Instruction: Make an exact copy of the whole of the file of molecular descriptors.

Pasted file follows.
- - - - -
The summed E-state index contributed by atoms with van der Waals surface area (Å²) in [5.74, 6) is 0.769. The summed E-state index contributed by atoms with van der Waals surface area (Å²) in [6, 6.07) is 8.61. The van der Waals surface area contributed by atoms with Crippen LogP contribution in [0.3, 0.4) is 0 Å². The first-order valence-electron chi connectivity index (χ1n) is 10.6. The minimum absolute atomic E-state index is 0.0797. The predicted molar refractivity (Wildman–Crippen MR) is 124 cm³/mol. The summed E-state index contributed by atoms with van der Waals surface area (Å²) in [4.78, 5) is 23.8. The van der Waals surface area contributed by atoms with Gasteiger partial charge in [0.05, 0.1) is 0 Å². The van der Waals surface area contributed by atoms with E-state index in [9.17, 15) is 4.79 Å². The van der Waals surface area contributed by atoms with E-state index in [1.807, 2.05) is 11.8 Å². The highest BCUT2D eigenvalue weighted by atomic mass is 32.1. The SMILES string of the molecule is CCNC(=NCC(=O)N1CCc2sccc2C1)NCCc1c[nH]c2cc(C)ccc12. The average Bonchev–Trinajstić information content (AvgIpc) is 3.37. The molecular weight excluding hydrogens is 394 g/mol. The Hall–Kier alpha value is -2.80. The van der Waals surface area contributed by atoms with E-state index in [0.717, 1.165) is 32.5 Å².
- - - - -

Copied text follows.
The summed E-state index contributed by atoms with van der Waals surface area (Å²) in [5.74, 6) is 0.769. The summed E-state index contributed by atoms with van der Waals surface area (Å²) in [6, 6.07) is 8.61. The van der Waals surface area contributed by atoms with Crippen LogP contribution in [0.3, 0.4) is 0 Å². The first-order valence-electron chi connectivity index (χ1n) is 10.6. The minimum absolute atomic E-state index is 0.0797. The predicted molar refractivity (Wildman–Crippen MR) is 124 cm³/mol. The summed E-state index contributed by atoms with van der Waals surface area (Å²) in [4.78, 5) is 23.8. The van der Waals surface area contributed by atoms with Gasteiger partial charge in [0.05, 0.1) is 0 Å². The van der Waals surface area contributed by atoms with E-state index in [9.17, 15) is 4.79 Å². The van der Waals surface area contributed by atoms with E-state index in [1.807, 2.05) is 11.8 Å². The highest BCUT2D eigenvalue weighted by atomic mass is 32.1. The SMILES string of the molecule is CCNC(=NCC(=O)N1CCc2sccc2C1)NCCc1c[nH]c2cc(C)ccc12. The average Bonchev–Trinajstić information content (AvgIpc) is 3.37. The molecular weight excluding hydrogens is 394 g/mol. The Hall–Kier alpha value is -2.80. The van der Waals surface area contributed by atoms with E-state index in [0.717, 1.165) is 32.5 Å².